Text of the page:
Change in sleeping patterns may be connected to depression: Sleeplessness in the form of early awakening, an inability to stay asleep and the tendency to sleep lightly could be connected to depression.
Those struggling with depression experience a sense of a total disinterest in daily tasks, a general lack of motivation and feel fatigued all the time. In some cases then, it is oversleeping (waking up late in the morning or sleeping a lot during the day) that serves as an escape from having to carry out regular tasks.
Stress affects the body’s ability to rest: Some of you may have the tendency to stay engaged in some activity or the other even when it’s time to sleep – like watching T.V. late into the night, surfing on the net, making a midnight snack, or reading. This means that there is some difficulty in feeling rested and it might be a sign of chronic stress.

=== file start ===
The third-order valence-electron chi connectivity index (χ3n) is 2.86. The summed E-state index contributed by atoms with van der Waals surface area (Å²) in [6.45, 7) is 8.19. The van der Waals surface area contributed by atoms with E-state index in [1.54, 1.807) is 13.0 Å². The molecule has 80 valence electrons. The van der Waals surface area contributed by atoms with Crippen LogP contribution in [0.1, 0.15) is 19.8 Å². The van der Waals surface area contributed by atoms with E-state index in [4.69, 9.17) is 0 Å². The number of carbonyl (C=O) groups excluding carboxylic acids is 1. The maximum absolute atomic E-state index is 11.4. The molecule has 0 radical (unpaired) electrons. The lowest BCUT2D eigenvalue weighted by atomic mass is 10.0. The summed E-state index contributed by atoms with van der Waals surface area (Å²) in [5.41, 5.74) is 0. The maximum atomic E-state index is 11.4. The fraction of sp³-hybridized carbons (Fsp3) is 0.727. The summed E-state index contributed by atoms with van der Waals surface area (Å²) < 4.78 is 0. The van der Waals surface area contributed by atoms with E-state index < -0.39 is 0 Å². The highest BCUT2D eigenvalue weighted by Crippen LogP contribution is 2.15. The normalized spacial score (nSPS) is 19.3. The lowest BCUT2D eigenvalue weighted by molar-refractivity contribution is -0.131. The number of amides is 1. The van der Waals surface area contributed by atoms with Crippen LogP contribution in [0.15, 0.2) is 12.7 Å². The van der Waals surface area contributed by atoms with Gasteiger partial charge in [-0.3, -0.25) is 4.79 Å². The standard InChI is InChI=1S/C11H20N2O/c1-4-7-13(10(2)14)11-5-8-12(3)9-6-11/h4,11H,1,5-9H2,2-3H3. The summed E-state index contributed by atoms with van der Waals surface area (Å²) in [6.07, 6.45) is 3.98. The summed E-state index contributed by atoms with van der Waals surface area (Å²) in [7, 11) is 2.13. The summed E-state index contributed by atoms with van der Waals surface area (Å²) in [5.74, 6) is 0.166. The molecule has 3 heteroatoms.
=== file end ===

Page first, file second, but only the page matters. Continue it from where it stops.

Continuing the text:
Let’s understand how stress interferes with your body’s ability to getting enough sleep. In a crisis situation, where a decision has to be made, the body goes into a state of alarm, in order to act. The muscles tense, the heart rate increases, breathing becomes faster and the body releases adrenaline. By default, your body goes back to normal once the stressful situation has passed.
But when you find ourselves constantly under stress, your body ends up staying in this state of high arousal, causing problems in sleeping/making it difficult to sleep. Ironically then, though you might be feeling quite exhausted, you don’t feel at rest, when trying to go to sleep.